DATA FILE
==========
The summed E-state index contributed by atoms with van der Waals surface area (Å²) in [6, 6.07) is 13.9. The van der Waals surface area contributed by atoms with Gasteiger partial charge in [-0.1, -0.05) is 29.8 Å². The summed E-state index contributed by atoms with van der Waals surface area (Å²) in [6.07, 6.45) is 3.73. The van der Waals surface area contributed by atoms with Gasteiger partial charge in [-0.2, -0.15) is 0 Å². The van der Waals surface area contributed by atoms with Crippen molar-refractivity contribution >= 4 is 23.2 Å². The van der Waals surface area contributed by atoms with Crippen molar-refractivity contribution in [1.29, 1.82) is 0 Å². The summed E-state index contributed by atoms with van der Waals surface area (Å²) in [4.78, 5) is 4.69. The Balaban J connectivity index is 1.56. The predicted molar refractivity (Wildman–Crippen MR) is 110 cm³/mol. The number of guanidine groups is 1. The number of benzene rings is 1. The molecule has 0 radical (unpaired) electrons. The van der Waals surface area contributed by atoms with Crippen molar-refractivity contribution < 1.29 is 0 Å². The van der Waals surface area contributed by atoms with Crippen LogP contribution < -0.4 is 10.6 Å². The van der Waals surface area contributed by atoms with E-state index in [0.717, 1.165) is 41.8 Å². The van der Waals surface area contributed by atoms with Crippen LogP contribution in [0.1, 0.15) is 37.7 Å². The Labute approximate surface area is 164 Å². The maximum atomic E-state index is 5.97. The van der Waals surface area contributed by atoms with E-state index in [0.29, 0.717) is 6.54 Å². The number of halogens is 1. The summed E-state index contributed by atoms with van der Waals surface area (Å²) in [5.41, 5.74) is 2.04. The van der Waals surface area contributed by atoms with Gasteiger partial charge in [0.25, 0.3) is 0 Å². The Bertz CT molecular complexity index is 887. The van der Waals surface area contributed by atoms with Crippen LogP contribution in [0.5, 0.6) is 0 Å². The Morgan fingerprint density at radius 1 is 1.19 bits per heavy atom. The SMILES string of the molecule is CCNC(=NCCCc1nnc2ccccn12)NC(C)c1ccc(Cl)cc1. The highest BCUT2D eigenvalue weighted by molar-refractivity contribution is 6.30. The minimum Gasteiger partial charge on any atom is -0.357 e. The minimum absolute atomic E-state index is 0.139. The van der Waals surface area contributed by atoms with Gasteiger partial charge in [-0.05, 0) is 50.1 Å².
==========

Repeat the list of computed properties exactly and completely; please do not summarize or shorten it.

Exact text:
The summed E-state index contributed by atoms with van der Waals surface area (Å²) in [6, 6.07) is 13.9. The van der Waals surface area contributed by atoms with Gasteiger partial charge in [-0.1, -0.05) is 29.8 Å². The summed E-state index contributed by atoms with van der Waals surface area (Å²) in [6.07, 6.45) is 3.73. The van der Waals surface area contributed by atoms with Gasteiger partial charge in [-0.2, -0.15) is 0 Å². The van der Waals surface area contributed by atoms with Crippen molar-refractivity contribution >= 4 is 23.2 Å². The van der Waals surface area contributed by atoms with Crippen molar-refractivity contribution in [1.29, 1.82) is 0 Å². The summed E-state index contributed by atoms with van der Waals surface area (Å²) in [4.78, 5) is 4.69. The Balaban J connectivity index is 1.56. The predicted molar refractivity (Wildman–Crippen MR) is 110 cm³/mol. The number of guanidine groups is 1. The number of benzene rings is 1. The molecule has 0 radical (unpaired) electrons. The van der Waals surface area contributed by atoms with Crippen molar-refractivity contribution < 1.29 is 0 Å². The van der Waals surface area contributed by atoms with Crippen LogP contribution < -0.4 is 10.6 Å². The van der Waals surface area contributed by atoms with E-state index in [0.717, 1.165) is 41.8 Å². The van der Waals surface area contributed by atoms with Crippen LogP contribution in [0.1, 0.15) is 37.7 Å². The Labute approximate surface area is 164 Å². The maximum atomic E-state index is 5.97. The van der Waals surface area contributed by atoms with E-state index in [0.29, 0.717) is 6.54 Å². The number of halogens is 1. The summed E-state index contributed by atoms with van der Waals surface area (Å²) in [5.41, 5.74) is 2.04. The van der Waals surface area contributed by atoms with Gasteiger partial charge in [0.25, 0.3) is 0 Å². The Bertz CT molecular complexity index is 887. The van der Waals surface area contributed by atoms with Crippen LogP contribution in [0.5, 0.6) is 0 Å². The Morgan fingerprint density at radius 1 is 1.19 bits per heavy atom. The SMILES string of the molecule is CCNC(=NCCCc1nnc2ccccn12)NC(C)c1ccc(Cl)cc1. The highest BCUT2D eigenvalue weighted by molar-refractivity contribution is 6.30. The minimum Gasteiger partial charge on any atom is -0.357 e. The minimum absolute atomic E-state index is 0.139. The van der Waals surface area contributed by atoms with Gasteiger partial charge in [-0.05, 0) is 50.1 Å².